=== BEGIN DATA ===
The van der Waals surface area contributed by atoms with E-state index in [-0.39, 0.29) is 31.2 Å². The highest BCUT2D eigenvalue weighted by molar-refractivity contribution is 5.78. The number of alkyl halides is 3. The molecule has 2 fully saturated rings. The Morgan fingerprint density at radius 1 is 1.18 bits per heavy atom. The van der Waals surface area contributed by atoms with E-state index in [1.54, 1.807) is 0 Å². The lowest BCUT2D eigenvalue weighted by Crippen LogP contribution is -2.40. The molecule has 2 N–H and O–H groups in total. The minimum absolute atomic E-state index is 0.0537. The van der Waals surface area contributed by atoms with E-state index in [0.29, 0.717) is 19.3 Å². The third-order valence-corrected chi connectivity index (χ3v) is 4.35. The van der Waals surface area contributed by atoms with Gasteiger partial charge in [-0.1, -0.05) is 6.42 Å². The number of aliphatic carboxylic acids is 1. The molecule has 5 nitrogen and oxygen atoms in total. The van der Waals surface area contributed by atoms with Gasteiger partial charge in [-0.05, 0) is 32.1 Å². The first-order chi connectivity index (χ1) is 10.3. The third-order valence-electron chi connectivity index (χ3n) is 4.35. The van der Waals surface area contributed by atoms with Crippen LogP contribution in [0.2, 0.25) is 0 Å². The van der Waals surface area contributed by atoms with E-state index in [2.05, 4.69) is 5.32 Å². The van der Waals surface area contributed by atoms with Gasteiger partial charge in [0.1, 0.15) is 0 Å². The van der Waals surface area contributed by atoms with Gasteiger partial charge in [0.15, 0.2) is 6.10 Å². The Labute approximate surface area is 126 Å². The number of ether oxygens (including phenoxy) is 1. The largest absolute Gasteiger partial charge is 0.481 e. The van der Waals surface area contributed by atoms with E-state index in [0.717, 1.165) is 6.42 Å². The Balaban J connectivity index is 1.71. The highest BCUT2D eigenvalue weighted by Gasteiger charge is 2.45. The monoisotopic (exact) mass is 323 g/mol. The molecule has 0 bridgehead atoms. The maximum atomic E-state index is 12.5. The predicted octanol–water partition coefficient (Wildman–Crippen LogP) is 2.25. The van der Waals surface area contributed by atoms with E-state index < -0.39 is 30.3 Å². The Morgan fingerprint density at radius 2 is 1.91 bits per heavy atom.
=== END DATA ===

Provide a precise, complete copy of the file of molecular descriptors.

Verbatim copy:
The van der Waals surface area contributed by atoms with E-state index in [-0.39, 0.29) is 31.2 Å². The highest BCUT2D eigenvalue weighted by molar-refractivity contribution is 5.78. The number of alkyl halides is 3. The molecule has 2 fully saturated rings. The Morgan fingerprint density at radius 1 is 1.18 bits per heavy atom. The van der Waals surface area contributed by atoms with E-state index in [1.54, 1.807) is 0 Å². The lowest BCUT2D eigenvalue weighted by Crippen LogP contribution is -2.40. The molecule has 2 N–H and O–H groups in total. The minimum absolute atomic E-state index is 0.0537. The van der Waals surface area contributed by atoms with E-state index in [0.29, 0.717) is 19.3 Å². The third-order valence-corrected chi connectivity index (χ3v) is 4.35. The van der Waals surface area contributed by atoms with Gasteiger partial charge in [-0.1, -0.05) is 6.42 Å². The number of aliphatic carboxylic acids is 1. The molecule has 5 nitrogen and oxygen atoms in total. The van der Waals surface area contributed by atoms with Gasteiger partial charge in [-0.05, 0) is 32.1 Å². The first-order chi connectivity index (χ1) is 10.3. The third-order valence-electron chi connectivity index (χ3n) is 4.35. The van der Waals surface area contributed by atoms with Crippen LogP contribution in [0.2, 0.25) is 0 Å². The van der Waals surface area contributed by atoms with E-state index in [2.05, 4.69) is 5.32 Å². The van der Waals surface area contributed by atoms with Gasteiger partial charge in [0.1, 0.15) is 0 Å². The van der Waals surface area contributed by atoms with Gasteiger partial charge in [0.15, 0.2) is 6.10 Å². The Labute approximate surface area is 126 Å². The number of ether oxygens (including phenoxy) is 1. The largest absolute Gasteiger partial charge is 0.481 e. The van der Waals surface area contributed by atoms with E-state index in [0.717, 1.165) is 6.42 Å². The Balaban J connectivity index is 1.71. The highest BCUT2D eigenvalue weighted by Gasteiger charge is 2.45. The monoisotopic (exact) mass is 323 g/mol. The molecule has 0 bridgehead atoms. The maximum atomic E-state index is 12.5. The predicted octanol–water partition coefficient (Wildman–Crippen LogP) is 2.25. The van der Waals surface area contributed by atoms with E-state index < -0.39 is 30.3 Å². The Morgan fingerprint density at radius 2 is 1.91 bits per heavy atom.